City of Girls – by Elizabeth Gilbert – book review

I should confess at the start that I have an inconsistent relationship with author Elizabeth Gilbert. I thought EAT, PRAY, LOVE was vastly overrated. But I simply inhaled THE SIGNATURE OF ALL THINGS. And now, I can wholeheartedly recommend CITY OF GIRLS. Awarded four stars on Goodreads.

This novel begins with a letter. Written by an older Vivian Morris to a somewhat younger woman, Angela. It’s an attempt to answer a question posed by the younger woman. Only it turns out that it’s not an easy question to answer. And it takes the entire book to explain why.

Vivian first must revisit her life, beginning in the 1940s. From her wealthy but emotionally remote family of origin to a brief but disastrous experience at Vassar College, and, then landing on the doorstep of her bohemian aunt living in New York City. There, Aunt Peg and her extremely efficient business partner, Olive, run a rundown theatre that puts on second rate plays to a not-very-discerning neighborhood audience.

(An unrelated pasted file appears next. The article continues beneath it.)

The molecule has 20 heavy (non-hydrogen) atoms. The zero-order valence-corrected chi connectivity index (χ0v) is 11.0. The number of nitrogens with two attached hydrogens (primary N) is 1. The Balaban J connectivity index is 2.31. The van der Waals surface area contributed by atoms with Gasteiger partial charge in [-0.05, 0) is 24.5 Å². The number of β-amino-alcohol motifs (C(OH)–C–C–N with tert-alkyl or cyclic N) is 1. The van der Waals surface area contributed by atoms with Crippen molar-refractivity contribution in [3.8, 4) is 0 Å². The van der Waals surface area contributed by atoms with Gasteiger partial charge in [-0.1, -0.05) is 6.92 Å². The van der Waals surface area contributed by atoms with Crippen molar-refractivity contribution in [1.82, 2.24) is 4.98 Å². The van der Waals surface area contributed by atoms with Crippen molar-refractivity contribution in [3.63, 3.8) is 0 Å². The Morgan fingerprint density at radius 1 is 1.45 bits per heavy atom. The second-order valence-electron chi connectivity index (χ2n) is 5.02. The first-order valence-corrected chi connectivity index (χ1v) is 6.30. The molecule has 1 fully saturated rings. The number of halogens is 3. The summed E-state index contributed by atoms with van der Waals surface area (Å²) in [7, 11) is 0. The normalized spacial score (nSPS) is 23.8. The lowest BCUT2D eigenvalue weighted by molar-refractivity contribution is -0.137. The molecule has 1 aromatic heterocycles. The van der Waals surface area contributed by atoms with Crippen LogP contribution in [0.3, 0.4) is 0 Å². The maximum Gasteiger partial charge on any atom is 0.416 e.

But NYC turns out to be revelation to 19 year old Vivian. Cavorting with glamorous showgirls, meetings legendary actors, and sampling the city’s wild nightlife is almost too much for the previously sheltered Vivian to handle. She learns a lot about love and makes some big mistakes, all while putting her considerable sewing skills to good use at the theatre.

I won’t speak to her adventures or the impact of World War II. Nor how she ultimately answer’s Angela’s question — since that would certainly spoil the read for you. But for me, the real value of this book is its exploration of love, in all its forms. Within family, between romantic partners, between siblings, and among good friends.

Elizabeth Gilbert Courtesy of her website

We’re not talking about the fantasy of love. The love Gilbert explores is all too human. The people are flawed. They often blunder and let each other down. But each one is loved anyway, for the whole person they are. Flaws and all. And, as we ultimately see, even those who aren’t lucky enough to be born into loving families can create their own loving families — out of the special people they meet throughout life. So, keep your eyes open.

More about the author.

You may be interested in my review of another book by Elizabeth Gilbert, The Signature of All Things.